Synaptic connections from 32 NBCs to pyramidal cells (PCs) were recorded throughout layers II–IV. Six of these connections were anatomically reconstructed (Fig. 5a). Ninety-three putative synapses were found at the LM level and quantitatively analyzed (Table 3). NBCs formed 15.8 ± 4.1 putative synapses onto postsynaptic PCs. Analysis of the detailed synaptic innervation pattern (see Fig. 5b) revealed 11% of synapses on PC somata. This is lower than the number of synapses estimated from the random EM examination (23% for all targets), probably reflecting a tendency to underestimate the number of axo-somatic contacts at the LM level (Tamas et al., 1997a,b, 1998). This average fraction was, however, considerably higher than for dendritic-targeting interneuron types such as Martinotti, bitufted, double bouquet, neurogliaform and bipolar cells (unpublished data), and most of the remaining synapses were peri-somatic (see below). It is also not a fixed rule that BCs place synapses onto the somata of every single target cell (Somogyi et al., 1983; Kisvarday et al., 1987; Tamas et al., 1998), which can result in lowering the average for synaptically coupled pairs. Indeed, out of six pairs of reconstructed connections, one pair did not form any axo-somatic synapses, but the synapses were peri-somatic and this interneuron displayed the characteristic axonal and dendritic morphologies of NBCs. Furthermore, in one pair (out of four connections) of a morphologically iden-tified LBC onto a PC, and two pairs (out of seven connections) of SBCs contacting PCs, no putative synapses were found on the somata of the PCs. Similar results were also reported previously (Kisvarday et al., 1987; Tamas et al., 1998). A fixed percentage of somatic synapses in selected synaptically coupled pairs can therefore not be used as the sole criteria for identifying BCs. On the other hand, the peri-somatic nature of most synapses was consistent in all connections and could be quantified in terms of the average steady-state electrotonic distance for all synapses in the connection. The electrotonic distances of putative synapses from somata lay on a strongly skewed distribution, with >80% below 0.1λ (Table 3; maximal synapse distance, 0.3λ), indicating that the majority of synapses are either on or close to the soma.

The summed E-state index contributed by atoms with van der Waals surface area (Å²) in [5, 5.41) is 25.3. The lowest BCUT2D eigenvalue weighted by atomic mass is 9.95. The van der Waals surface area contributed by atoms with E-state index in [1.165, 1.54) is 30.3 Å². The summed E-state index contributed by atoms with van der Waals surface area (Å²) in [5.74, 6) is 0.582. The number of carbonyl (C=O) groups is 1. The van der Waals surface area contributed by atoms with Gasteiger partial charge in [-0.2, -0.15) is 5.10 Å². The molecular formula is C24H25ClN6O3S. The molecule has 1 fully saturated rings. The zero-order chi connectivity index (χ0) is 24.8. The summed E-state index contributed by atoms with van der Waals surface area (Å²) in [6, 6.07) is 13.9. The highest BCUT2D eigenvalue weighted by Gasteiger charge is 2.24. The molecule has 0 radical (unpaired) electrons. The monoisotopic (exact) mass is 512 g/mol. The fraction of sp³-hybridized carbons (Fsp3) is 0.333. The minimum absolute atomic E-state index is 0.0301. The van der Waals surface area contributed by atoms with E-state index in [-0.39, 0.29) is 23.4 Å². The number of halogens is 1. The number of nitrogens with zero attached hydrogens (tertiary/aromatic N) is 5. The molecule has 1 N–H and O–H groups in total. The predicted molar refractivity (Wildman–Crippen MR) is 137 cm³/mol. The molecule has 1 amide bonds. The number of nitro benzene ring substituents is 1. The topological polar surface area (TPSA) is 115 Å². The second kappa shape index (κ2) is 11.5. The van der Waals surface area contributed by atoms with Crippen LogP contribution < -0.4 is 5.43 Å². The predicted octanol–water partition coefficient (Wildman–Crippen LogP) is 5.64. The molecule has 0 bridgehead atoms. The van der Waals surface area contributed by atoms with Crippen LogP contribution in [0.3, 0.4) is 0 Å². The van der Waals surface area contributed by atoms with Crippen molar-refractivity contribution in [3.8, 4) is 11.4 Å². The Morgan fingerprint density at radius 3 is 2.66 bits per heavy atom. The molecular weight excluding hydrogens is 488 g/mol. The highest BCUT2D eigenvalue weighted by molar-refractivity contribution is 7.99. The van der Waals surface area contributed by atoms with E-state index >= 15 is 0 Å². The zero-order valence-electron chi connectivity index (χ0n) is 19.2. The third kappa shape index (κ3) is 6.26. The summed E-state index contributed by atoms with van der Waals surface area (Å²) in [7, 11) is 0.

Consistent with proximal synaptic locations, the mean latency of unitary responses following an AP in the NBC (reflecting axonal, synaptic and dendritic delays) was brief (0.91 ± 0.24 ms; Table 3). Axo-dendritic synapses were widely distributed across the dendritic domain of the postsynaptic PC (innervated dendritic fraction, 78%; Fig. 5b, Table 3), as were the boutons forming these synapses on the axonal domain of the presynaptic NBCs (innervating PAC fraction, 83%; Fig. 5c, Table 3). The large number of deployed synapses may increase reliability of trans-mission. Indeed, synaptic failure rates for these connections were negligible (Table 3).

The synaptic innervation pattern revealed that all dendritic compartments of PCs are potential targets for NBC innervation with ~1/3 of the axo-dendritic synapses located on apical dendrites and about 2/3 on basal dendrites (Fig. 5b). These fractions are approximately proportional to the relative length of respective dendrites. Dense innervation of PC apical dendrites is also found in connections from LBCs and has been suggested to be the optimal region to control inputs from several layers (Somogyi et al., 1983). A high fraction of axo-dendritic synapses (43%) were located within 10 μm of each other, alluding to a tendency to form multiple synapses when the axon collateral approaches the dendrite.